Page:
Atty. Bill Pesch helps same-sex couple with baby's birth certificateWritten by Donna De Jesus
Guam - It looks like another victory for the LGBTQ community after Public Health's Division of Vital Statistics agreed to include both names of a same-sex married couple on their daughter's birth certificate.
Same-sex unions are still fairly new to Guam, after the U.S. Supreme Court ruled in favor of legalizing gay marriage across the nation, including Guam, in June of 2015.
While it is becoming more and more socially acceptable, laws are still playing catch-up. That was the case with Kimberley and Devidene Chargualaf. Kim and Dev were married in New York in 2013, and just had a child through in vitro fertilization. They hit a road block when they tried to put both of their names on their new bundle of joy’s birth certificate, but were told by the Vital Statistics registrar at the Department of Public Health that one could not be listed as a “father” because she was a woman. An option presented to them was to go through the adoption process. The couple went to Atty. Bill Pesch for help.
In an interview with PNC, Pesch said, "They were told the only way the both of them could appear on the birth certificate as parents would be for Kim to adopt; she was the non-biological mother, and so she would need to adopt to have her name put on the birth certificate."
He could relate to the situation, explaining "However, I’m gay, I’m married, I have two adopted children, and all they did was cross out ‘mother’ and put one of our names in there as the other parent. So, if they can do it after an adoption, why can’t they do it at the time of birth, if that child is born at the time of a marriage?"
Pesch says the registrar refused to accommodate the couple, so he sent a letter in mid-February to Public Health’s director, James Gillan, asking for his intervention in the matter. "So, I had asked for a response by March 1st. I did not receive any response. So, we had no other alternative but to pursue a decision through the court," said Pesch.
But Director Gillan told PNC that it was not possible for the registrar to accommodate because of the laws currently in place. "I think he was being a little disingenuous by saying that the registrar refused to change. The registrar could not, by law," Gillan explained. "The law prevents the registrar from striking through that document and putting ‘parent’ or anything else. There are two ways to do this. One is: the court can decide, and I think the court is probably going to decide. The other is: we get all those laws — everything that has to do with vital records — changed to accommodate this same-sex and gender-neutral kind of thing. And it’s fine with me. None of us here have a problem with that. What we have is ‘are we allowed to break the law?’"
Pesch drafted a Writ of Mandate a few weeks ago, asking the court to order the registrar to include both spouses’ names on the birth certificate. Before the scheduled Monday hearing on the writ, Pesch says Public Health’s counsels informed him that Vital Statistics would agree to his clients’ demands to both be listed as parents on their child’s birth certificate. However, they did not agree to pay for the legal fees, a matter that will be heard on August 7.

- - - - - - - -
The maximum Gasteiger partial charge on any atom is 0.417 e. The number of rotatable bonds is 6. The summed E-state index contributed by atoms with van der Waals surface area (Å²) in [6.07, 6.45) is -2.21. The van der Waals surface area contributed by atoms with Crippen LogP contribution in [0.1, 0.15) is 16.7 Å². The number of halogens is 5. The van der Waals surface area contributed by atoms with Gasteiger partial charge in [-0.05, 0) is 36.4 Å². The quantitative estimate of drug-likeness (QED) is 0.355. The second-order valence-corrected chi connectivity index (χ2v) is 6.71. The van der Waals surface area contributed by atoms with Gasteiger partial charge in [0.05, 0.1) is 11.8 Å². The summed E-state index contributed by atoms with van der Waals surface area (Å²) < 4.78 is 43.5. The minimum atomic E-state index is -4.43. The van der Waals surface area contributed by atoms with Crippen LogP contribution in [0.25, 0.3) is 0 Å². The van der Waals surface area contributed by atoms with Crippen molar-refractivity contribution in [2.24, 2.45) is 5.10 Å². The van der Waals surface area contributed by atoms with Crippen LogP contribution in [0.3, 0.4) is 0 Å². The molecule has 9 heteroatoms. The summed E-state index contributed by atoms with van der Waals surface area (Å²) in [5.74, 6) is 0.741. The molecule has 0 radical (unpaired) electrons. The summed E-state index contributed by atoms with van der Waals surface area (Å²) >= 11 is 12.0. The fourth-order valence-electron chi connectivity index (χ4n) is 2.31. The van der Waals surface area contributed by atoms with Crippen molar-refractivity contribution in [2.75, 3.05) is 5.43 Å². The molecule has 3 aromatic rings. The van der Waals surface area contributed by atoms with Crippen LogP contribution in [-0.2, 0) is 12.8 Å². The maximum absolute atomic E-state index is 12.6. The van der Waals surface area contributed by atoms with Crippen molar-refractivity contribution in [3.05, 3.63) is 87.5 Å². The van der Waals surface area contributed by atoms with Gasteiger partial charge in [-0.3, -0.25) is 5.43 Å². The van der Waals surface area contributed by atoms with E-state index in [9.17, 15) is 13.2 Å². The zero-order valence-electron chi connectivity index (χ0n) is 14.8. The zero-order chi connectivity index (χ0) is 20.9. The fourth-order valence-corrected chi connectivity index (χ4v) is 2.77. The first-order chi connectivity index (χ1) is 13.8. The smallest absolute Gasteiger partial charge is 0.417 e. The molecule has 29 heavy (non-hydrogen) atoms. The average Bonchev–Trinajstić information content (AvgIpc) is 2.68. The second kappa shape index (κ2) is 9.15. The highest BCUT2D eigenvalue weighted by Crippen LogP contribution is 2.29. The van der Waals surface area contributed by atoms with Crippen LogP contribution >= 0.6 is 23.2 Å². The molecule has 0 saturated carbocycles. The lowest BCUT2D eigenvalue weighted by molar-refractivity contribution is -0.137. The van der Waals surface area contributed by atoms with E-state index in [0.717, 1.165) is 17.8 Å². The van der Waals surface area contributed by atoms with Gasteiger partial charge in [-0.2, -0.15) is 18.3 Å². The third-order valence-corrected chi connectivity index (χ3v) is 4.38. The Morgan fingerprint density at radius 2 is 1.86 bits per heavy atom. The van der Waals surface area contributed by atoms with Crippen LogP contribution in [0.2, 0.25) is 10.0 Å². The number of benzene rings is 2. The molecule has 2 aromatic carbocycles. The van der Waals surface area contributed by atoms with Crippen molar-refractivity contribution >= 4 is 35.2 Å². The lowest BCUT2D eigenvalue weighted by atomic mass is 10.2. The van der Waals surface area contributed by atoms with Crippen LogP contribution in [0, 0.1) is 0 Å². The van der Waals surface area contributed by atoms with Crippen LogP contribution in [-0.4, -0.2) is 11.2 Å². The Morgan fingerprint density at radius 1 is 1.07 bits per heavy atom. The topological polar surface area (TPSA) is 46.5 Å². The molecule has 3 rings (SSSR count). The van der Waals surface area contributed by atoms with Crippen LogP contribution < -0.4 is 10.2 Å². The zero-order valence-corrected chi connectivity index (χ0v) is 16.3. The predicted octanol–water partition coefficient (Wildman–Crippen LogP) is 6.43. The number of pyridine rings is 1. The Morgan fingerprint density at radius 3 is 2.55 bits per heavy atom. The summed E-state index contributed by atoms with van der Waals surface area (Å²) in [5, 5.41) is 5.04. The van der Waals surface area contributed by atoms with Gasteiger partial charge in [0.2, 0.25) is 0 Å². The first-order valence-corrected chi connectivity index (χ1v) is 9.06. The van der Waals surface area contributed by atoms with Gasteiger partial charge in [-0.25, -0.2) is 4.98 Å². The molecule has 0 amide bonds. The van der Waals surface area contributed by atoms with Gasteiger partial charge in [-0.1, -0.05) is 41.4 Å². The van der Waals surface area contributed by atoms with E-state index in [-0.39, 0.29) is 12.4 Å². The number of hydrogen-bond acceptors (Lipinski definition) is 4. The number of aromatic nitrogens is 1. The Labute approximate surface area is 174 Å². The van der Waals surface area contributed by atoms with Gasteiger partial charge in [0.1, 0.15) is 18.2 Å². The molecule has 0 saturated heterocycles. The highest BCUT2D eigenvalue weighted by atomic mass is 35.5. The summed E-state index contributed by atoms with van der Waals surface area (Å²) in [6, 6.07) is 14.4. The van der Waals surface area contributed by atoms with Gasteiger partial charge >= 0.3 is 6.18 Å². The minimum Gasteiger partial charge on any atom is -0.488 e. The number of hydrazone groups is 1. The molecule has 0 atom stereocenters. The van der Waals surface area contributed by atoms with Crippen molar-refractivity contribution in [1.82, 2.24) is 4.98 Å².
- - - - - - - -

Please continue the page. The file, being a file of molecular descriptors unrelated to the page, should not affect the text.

"As far as placing the name of both individuals on that birth certificate, that will be a court order. I have been requested to draft the order on behalf of the judge. I will do that, hopefully completed by Friday," Pesch stated.
In the near future, Pesch expressed his intention of working with the Guam Legislature to pass laws that will address issues like this, saying "I would like very much to work with some of the senators for Guam to come up with a comprehensive law on reproductive technology that addresses these issues. I will give Vital Statistics a break to a certain extent because, with advances in reproductive technology, many things are possible now that weren’t years ago. As a result, the law hasn’t kept up with it. So, there are some questions that are going to arise from time to time. We need to anticipate those, like other states have, and create some sort of legislation so Vital Statistics will know what to do in the future when these situations arise."
Pesch is already anticipating the complications of surrogacy in a male same-sex union in the coming months, and the legal issues that could result. Public Health Director James Gillan says changing the law would need to be dealt with carefully.
"They’re called ‘vital records’ for a reason. They have a lot to do with later on in life: estates, probate, all of these kinds of things. So, it’s not just a simple matter of ‘we’ll just strike it through’. And we want to accommodate people," Gillan clarified. "But we have to be careful about anticipating because if you make a mistake in the law and you have to go back and change it, what happens, and we’ve seen it so much, the courts wind up determining how the government is going to operate. That should not really happen."